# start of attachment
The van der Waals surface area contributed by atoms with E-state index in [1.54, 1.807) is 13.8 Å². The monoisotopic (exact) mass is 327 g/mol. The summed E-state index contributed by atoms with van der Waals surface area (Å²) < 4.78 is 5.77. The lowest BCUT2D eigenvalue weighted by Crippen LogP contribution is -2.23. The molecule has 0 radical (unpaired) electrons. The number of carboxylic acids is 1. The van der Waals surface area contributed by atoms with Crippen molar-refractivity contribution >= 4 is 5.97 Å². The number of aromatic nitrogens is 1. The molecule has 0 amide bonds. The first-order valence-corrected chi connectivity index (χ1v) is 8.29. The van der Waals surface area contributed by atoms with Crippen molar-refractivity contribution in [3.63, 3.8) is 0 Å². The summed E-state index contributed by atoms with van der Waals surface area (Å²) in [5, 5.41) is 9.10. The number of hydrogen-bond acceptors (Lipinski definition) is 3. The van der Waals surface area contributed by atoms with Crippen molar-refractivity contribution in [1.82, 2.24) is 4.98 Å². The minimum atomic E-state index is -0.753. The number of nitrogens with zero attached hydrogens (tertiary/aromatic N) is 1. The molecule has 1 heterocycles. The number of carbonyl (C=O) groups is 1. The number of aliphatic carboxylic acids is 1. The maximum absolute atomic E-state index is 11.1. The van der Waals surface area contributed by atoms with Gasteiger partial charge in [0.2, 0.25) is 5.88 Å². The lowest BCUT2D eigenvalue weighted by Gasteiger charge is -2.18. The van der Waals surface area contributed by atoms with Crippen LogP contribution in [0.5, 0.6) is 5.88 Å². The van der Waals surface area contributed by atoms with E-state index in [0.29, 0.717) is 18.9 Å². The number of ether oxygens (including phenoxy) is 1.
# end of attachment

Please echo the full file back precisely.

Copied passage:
The van der Waals surface area contributed by atoms with E-state index in [1.54, 1.807) is 13.8 Å². The monoisotopic (exact) mass is 327 g/mol. The summed E-state index contributed by atoms with van der Waals surface area (Å²) < 4.78 is 5.77. The lowest BCUT2D eigenvalue weighted by Crippen LogP contribution is -2.23. The molecule has 0 radical (unpaired) electrons. The number of carboxylic acids is 1. The van der Waals surface area contributed by atoms with Crippen molar-refractivity contribution >= 4 is 5.97 Å². The number of aromatic nitrogens is 1. The molecule has 0 amide bonds. The first-order valence-corrected chi connectivity index (χ1v) is 8.29. The van der Waals surface area contributed by atoms with Crippen molar-refractivity contribution in [3.63, 3.8) is 0 Å². The summed E-state index contributed by atoms with van der Waals surface area (Å²) in [5, 5.41) is 9.10. The number of hydrogen-bond acceptors (Lipinski definition) is 3. The van der Waals surface area contributed by atoms with Crippen molar-refractivity contribution in [1.82, 2.24) is 4.98 Å². The minimum atomic E-state index is -0.753. The number of nitrogens with zero attached hydrogens (tertiary/aromatic N) is 1. The molecule has 1 heterocycles. The number of carbonyl (C=O) groups is 1. The number of aliphatic carboxylic acids is 1. The maximum absolute atomic E-state index is 11.1. The van der Waals surface area contributed by atoms with Gasteiger partial charge in [0.2, 0.25) is 5.88 Å². The lowest BCUT2D eigenvalue weighted by Gasteiger charge is -2.18. The van der Waals surface area contributed by atoms with Crippen LogP contribution in [0.5, 0.6) is 5.88 Å². The van der Waals surface area contributed by atoms with E-state index in [0.29, 0.717) is 18.9 Å². The number of ether oxygens (including phenoxy) is 1.